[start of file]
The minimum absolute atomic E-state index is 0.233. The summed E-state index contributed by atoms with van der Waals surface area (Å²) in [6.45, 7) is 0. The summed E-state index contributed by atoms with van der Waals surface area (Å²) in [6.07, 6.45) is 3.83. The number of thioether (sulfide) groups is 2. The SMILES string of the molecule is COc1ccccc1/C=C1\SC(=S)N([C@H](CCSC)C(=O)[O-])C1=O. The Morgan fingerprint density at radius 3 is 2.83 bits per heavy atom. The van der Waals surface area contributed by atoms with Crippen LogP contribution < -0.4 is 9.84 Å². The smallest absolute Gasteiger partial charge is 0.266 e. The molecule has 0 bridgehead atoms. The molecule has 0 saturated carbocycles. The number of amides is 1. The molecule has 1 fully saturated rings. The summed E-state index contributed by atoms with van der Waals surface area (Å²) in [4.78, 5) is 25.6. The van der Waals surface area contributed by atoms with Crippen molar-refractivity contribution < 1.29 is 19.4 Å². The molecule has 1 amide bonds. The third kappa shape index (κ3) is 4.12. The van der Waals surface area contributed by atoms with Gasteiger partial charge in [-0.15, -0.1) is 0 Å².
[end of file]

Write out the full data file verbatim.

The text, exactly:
The minimum absolute atomic E-state index is 0.233. The summed E-state index contributed by atoms with van der Waals surface area (Å²) in [6.45, 7) is 0. The summed E-state index contributed by atoms with van der Waals surface area (Å²) in [6.07, 6.45) is 3.83. The number of thioether (sulfide) groups is 2. The SMILES string of the molecule is COc1ccccc1/C=C1\SC(=S)N([C@H](CCSC)C(=O)[O-])C1=O. The Morgan fingerprint density at radius 3 is 2.83 bits per heavy atom. The van der Waals surface area contributed by atoms with Crippen LogP contribution < -0.4 is 9.84 Å². The smallest absolute Gasteiger partial charge is 0.266 e. The molecule has 0 bridgehead atoms. The molecule has 0 saturated carbocycles. The number of amides is 1. The molecule has 1 fully saturated rings. The summed E-state index contributed by atoms with van der Waals surface area (Å²) in [4.78, 5) is 25.6. The van der Waals surface area contributed by atoms with Crippen molar-refractivity contribution < 1.29 is 19.4 Å². The molecule has 1 amide bonds. The third kappa shape index (κ3) is 4.12. The van der Waals surface area contributed by atoms with Gasteiger partial charge in [-0.15, -0.1) is 0 Å².